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BlueWolf's Howl

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May 21, 2005

Hardware Stuff

I've recently had the opportunity to work on a few 'older' computers for a friend. Both are being used by children and they're so slow, they're virtually unusable. Well...we can't have that, can we? Children have to know that computers are fun and great to use! [Not slow and old and to be avoided...]

It's been an experience. In some ways, I've gotten insight into the typical home user's habits and trends. I'm sure that what I'm seeing here is very typical. The 'older' computers are given to the kids. Let's put Windows 98 on it. Hmmm... Nobody knows to check the RAM to see if Windows 98 is going to run on it. And nobody knows how to install RAM.

The better of the two machines had 64MB of RAM. It was running Win98 (not too well) with tons of proggies on it. The second machine had 24MB of RAM and was running Win98! There was a 3rd 'broken' machine that I was given to cannibalize for parts. Upon bootup, it registered 16MB of RAM. (Win 98 was on that hard drive too) It was quite the adventure to figure out the manufacturer (and layout) of the motherboard, the pinouts of the jumpers on the hard drive, and what RAM was available. And amazingly, from swapping things around, I found two 16MB sticks of RAM.

Okay...do the math. One computer ran 24MB in 4 slots -- 2 sticks of 8MB and 2 sticks of 4MB. The other (spare parts) had 16 MB of RAM -- Must be 4 sticks of 4MB, right? No. When I took two of the sticks and put them in by themselves... voila! 32MB of RAM. Apparently when the user "upgraded" the computer, he put the extra RAM in the open slots. Well...the way computers work, they have to see the big stuff FIRST. If you put two 8MB sticks in front, it only sees 16MB. If you put the 16MB sticks in front, it'll see the 2 sticks of 16MB and then the 2 sticks of 8MB. [Wonder how pissed the user got when they spent all that money on RAM and the computer didn't run any faster?]

The Gateway 2000 with 64MB of RAM was pretty easy. I cleaned it up and put Win95 on it. Then I put only the programs that are going to be used on it. No kid in grammar school is going to need MS Access. So why take up the hard drive space for it? Why take up any processing at all for it? But games...yes, there will be games. And shortcuts on the desktop for each game. The educational software can be reinstalled by the user and I'm sure it'll put a shortcut on the desktop during install. Ah...one down and one to go.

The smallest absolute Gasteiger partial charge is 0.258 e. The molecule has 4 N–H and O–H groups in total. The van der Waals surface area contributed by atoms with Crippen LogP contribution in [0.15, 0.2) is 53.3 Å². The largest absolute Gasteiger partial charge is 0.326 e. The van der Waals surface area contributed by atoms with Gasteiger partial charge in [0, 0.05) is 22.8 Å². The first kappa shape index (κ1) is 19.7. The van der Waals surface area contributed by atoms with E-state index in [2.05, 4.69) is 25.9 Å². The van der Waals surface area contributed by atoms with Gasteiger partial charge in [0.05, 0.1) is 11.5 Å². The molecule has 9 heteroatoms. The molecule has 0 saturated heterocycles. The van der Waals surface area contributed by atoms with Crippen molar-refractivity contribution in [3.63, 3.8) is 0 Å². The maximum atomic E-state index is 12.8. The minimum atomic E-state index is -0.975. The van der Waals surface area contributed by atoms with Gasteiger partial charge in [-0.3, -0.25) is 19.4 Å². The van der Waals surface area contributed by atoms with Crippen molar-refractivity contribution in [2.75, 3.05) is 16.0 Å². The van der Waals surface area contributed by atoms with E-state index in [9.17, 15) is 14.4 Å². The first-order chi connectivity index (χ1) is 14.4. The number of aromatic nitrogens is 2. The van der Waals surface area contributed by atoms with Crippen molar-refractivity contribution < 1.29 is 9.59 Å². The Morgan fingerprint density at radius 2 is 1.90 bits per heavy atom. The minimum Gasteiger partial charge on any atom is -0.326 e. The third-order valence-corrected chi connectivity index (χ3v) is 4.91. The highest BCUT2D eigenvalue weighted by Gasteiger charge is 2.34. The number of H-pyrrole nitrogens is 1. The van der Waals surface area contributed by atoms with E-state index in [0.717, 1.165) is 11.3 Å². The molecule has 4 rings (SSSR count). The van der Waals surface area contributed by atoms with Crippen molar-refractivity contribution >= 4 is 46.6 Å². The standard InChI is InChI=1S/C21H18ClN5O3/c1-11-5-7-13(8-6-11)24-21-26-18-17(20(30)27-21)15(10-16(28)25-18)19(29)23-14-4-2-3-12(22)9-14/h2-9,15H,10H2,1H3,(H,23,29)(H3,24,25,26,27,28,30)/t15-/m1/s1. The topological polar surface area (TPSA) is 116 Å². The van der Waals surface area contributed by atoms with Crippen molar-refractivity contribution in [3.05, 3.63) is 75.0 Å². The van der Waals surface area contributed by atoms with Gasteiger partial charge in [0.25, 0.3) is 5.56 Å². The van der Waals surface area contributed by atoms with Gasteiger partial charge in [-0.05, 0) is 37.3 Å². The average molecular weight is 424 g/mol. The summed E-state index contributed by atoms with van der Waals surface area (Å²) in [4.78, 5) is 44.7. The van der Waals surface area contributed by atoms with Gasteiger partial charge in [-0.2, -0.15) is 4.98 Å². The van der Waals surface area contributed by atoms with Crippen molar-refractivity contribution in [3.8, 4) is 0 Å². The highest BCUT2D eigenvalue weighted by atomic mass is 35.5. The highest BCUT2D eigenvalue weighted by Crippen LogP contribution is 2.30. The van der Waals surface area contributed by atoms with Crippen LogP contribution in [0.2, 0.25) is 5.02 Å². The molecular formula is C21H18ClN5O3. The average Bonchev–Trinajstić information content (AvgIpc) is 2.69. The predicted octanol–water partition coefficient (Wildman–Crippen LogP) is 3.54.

The second computer was the real challenge. It had a 5 1/4 floppy in it. Yeah... it was *that* old. The first thing I did was strip both down to the case. Then I compared motherboards, CDROMs, etc... and took the best of the two. The spare computer was 'extra' because of a little accident. Something happened and it started smoking. The wire for the speaker was totally burned to a crisp. But luckily it didn't fry the motherboard. And it didn't affect the Pentium 166 that was on that motherboard (the original had a Pentium 133). The original also had a 1GB hard drive. The spare had a 2GB hard drive. I put both into the second computer. Interesting note: as I was looking up the jumper settings for the 1GB hard drive, I ran across a site that was selling the same exact hard drive -- for $145!!! How is that possible? You can get a new 80GB hard drive for less than that.

So now that it's whizzing along with 48MB of RAM, I'm going to install Win95 on it. And then it will look like and act like a 'real' computer...

Posted by BlueWolf on May 21, 2005 12:34 PM